- How Daily Sensitive Skin Care Regimens Work
- What if I never took a bath?
- Can your sweat be different colors?
- Is a daily shower too much for your skin?
- Should the weather affect your daily skin care?
- What is in an antiperspirant that stops sweat?
- What's the difference between deodorant and antiperspirant?
- American Academy of Dermatology. "Skin of Color." Consumer health pamphlet, revised 2005. (Sept. 29, 2009) http://www.aad.org/public/publications/pamphlets/general_skin.html
- Campen, Rebecca. "Prevention best medicine for post-inflammatory hyperpigmentation." The Baltimore Sun. June 5, 2009. (Sept. 29, 2009) http://www.baltimoresun.com/health/experts/sns-health-ask-harvard-hyperpigmentation,0,6094250.story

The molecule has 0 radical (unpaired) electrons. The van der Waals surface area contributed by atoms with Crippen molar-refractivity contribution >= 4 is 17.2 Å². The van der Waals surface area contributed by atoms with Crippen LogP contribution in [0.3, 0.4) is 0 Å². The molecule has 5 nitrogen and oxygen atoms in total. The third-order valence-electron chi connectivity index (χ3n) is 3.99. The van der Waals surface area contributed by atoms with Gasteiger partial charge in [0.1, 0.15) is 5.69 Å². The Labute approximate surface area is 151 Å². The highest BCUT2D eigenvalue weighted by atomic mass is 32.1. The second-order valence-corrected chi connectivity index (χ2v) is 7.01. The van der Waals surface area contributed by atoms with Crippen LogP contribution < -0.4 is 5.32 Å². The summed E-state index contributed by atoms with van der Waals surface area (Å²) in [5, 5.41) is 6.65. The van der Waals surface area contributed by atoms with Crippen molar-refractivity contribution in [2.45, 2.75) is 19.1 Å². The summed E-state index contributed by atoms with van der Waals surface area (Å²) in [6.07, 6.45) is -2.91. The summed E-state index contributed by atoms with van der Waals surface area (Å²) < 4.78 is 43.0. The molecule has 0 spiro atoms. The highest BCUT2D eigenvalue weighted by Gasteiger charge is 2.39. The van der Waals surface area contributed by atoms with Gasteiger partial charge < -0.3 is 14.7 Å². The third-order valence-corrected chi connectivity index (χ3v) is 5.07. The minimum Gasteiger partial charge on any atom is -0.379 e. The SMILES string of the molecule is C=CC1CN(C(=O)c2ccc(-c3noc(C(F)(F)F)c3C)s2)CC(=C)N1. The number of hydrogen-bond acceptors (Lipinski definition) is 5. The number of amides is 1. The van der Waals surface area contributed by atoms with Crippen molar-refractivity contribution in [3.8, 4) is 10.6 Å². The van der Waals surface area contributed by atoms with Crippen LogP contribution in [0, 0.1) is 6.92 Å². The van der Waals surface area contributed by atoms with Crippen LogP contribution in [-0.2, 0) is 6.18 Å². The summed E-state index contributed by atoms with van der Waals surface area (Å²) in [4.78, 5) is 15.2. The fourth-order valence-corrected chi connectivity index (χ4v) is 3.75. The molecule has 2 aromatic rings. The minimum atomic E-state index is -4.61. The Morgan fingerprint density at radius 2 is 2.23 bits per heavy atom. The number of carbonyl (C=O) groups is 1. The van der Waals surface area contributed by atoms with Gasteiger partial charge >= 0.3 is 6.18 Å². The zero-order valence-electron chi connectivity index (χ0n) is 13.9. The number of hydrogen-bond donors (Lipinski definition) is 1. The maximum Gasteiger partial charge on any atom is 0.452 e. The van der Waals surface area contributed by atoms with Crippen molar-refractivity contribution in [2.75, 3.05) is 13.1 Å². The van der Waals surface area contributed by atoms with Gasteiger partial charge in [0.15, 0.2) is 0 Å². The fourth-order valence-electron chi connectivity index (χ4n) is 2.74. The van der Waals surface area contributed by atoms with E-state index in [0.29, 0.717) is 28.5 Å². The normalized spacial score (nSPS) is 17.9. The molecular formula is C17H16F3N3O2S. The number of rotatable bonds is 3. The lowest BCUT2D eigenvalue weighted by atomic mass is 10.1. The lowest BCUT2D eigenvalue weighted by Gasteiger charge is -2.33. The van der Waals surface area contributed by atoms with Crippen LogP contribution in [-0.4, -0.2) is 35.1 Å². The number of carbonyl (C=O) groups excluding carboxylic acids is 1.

- Handwerk, Brian. "Armpits Are 'Rain Forests' for Bacteria, Skin Map Shows." National Geographic News. May 28, 2009. (Sept. 29, 2009) http://news.nationalgeographic.com/news/2009/05/090528-armpits-bacteria-rainforests.html
- Rennert, Nancy J. "Insulin test." MedlinePlus Medical Encyclopedia. Dec. 6, 2007. (Sept. 29, 2009) http://www.nlm.nih.gov/medlineplus/ency/article/003700.htm
- Taylor, Susan. "Post-Inflammatory Hyperpigmentation." Brownskin.net. (Sept. 29, 2009) http://www.brownskin.net/hyperpigmentation.html
- Wu, Jessica. "How Can I Treat Dark Underarm Skin?" Everyday Health. Feb. 20, 2008. (Sept. 29, 2009) http://www.everydayhealth.com/skin-beauty/skin-conditions/specialist/felderman/dark-underarm-skin.aspx